The Power of Suggestion

This article was in the January-February 2020 edition of BSA Advancement News. That issue is not available in the BSA’s online archive so I’m republishing it here. Emphasis is in the original.


The Power of Suggestion

We’ve all heard of the ‘power of suggestion’ and how it can influence our lives and the lives of those around us. If someone or something suggests to you a specific outcome, your expectations can play an important role in achieving that out-come. The reason for this is that the way we anticipate our response to a situation influences how we will actually respond.

In Scouting the ‘power of suggestion’ frequently manifests itself by leaders attempting to influence a Scout’s behavior, actions, advancement etc. by making a ‘suggestion.’ Typical examples include telling Scouts that it is ‘suggested’ they: (1) wear the full field uniform to a Scoutmaster conference; (2) type the Eagle Scout Rank Application; or (3) type the Scout’s statement of ambition and life purpose a certain length. For Eagle Scout service projects, some leaders have ‘suggested’ Scouts should work toward a certain typical standard stating for example that 100 hours is typical of what is needed to show sufficient leadership to successfully complete an Eagle Scout service project. However, Scouts will frequently interpret a ‘suggestion’ as an indirect instruction that they must comply with rather than just an alternative they might consider.

Guide to Advancement, Section 9.0.2.4 states “Councils, districts, and units shall not establish requirements for the number of people led, or their makeup, or for time worked on a project.”

Leaders may defend these practices by saying that they were merely ‘making a suggestion’ and not establishing a minimum standard. But what was their real intent? Obviously, it was an attempt to influence the Scout’s behavior and actions in a specific way. In reality the above examples are nothing more than an attempt to set additional minimum standards beyond those necessary for rank advancement. This is just an indirect way of adding to requirements, which is not allowed.

From the Scouts’ perspective, the problem with such “suggestions,” however well-meaning, is that Scouts will frequently interpret a suggestion from an adult as an indirect instruction that they must comply with rather than just an alternative they might consider.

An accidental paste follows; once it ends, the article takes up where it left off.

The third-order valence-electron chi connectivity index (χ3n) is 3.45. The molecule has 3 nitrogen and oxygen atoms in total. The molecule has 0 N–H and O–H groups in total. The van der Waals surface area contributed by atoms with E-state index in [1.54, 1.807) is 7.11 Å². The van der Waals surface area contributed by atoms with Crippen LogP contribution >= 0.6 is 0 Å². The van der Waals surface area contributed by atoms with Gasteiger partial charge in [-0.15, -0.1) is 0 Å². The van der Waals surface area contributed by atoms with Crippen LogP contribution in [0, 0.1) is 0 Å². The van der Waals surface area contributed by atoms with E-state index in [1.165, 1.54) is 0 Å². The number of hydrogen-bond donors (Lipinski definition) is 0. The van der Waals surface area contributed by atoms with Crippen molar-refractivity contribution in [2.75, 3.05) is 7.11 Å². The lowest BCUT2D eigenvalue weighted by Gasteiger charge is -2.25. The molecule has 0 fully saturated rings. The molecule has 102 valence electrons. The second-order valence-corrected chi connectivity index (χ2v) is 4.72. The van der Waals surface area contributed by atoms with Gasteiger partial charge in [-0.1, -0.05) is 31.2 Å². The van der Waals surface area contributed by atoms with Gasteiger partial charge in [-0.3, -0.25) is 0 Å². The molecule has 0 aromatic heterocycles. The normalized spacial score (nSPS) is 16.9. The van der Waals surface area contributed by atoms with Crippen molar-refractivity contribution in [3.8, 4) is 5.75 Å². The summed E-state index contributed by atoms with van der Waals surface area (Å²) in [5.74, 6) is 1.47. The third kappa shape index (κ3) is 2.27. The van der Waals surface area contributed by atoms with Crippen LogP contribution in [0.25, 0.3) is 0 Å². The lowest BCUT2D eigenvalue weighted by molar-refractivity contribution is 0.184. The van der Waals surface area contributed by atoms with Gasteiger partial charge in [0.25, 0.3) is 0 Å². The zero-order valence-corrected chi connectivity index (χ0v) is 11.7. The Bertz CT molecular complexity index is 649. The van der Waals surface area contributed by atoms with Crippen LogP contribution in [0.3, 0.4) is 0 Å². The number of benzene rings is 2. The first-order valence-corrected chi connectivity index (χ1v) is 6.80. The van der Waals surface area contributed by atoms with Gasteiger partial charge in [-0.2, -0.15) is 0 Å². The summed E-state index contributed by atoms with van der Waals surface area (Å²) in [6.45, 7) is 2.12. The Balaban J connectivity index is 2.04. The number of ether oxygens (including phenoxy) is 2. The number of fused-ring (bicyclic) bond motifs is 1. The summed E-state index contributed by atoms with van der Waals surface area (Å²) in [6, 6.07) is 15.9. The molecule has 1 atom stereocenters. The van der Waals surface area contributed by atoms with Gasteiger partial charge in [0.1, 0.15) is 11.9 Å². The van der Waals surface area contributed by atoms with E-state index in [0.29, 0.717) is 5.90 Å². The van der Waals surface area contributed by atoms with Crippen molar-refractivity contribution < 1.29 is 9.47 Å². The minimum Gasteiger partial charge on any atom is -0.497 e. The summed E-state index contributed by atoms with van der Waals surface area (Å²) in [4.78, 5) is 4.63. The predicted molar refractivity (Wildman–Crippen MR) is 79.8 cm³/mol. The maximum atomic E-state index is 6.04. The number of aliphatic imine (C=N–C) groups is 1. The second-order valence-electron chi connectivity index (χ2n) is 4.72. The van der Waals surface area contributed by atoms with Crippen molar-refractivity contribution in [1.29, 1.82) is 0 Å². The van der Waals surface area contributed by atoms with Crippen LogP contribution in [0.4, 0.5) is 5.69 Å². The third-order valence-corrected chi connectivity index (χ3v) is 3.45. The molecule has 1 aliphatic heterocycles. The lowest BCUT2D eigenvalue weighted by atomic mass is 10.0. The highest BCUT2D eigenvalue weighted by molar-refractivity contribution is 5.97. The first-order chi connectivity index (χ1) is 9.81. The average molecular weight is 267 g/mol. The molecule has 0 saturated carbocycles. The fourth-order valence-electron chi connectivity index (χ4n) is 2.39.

To better understand this let’s look at the context of how a ‘suggestion’ is given. When someone in a position of authority, such as a parent, unit leader, employer, or other professional makes a ‘suggestion’ more than likely they are expressing their expectation of a certain outcome. For example,

  1. If a doctor suggests that a patient stop a certain behavior, is the doctor really making a ‘suggestion,’ or are they telling the patient the outcome the doctor expects?
  2. If a teacher suggests that students study certain topics overnight, is that a ‘suggestion’ or a warning about a potential pop quiz the next day?
  3. If an employer suggests that you do something, is that really a ‘suggestion’ or an indirect way of telling you do something? If an employer suggests that an employee might want to get a report done before going home today instead of waiting until tomorrow what would the expectation of that employee?
  4. If a parent suggests that one of their children clean up their room, make their bed, take out the garbage, etc., are they really making a ‘suggestion’ that the child doesn’t need to follow?
  5. If the Scoutmaster ‘suggests’ that that a Scout do a certain something is that a ‘suggestion’ or is the Scoutmaster communicating an expected performance standard?

The examples above should make it clear that when someone in a position of authority makes a ‘suggestion’ that in reality they are communicating a performance expectation. Likewise, in Scouting, when adult leaders make ‘suggestions’ to Scouts, they will undoubtedly interpret those ‘suggestions’ as instructions that they must comply with. Don’t fall in the trap of creating additional requirements and expectations that are not permitted or allowed by calling them “suggestions.” Praising positive actions is a much better approach and ultimately one that should be much more successful in achieving the desired outcome.


I have uploaded this full issue here: https://wunderwood.files.wordpress.com/2022/04/jan-feb-2020-advancement-news.pdf. The article is on pages 6 and 7. The issue should be in the Advancement News archive, but it is not in the list and even creating the expected URL by hand doesn’t find a PDF. They changed the filename format between the previous and next issue; I’ve tried both formats. If they ever upload it and fix the archive, I’ll link to it. My copy is from my email subscription to the newsletter.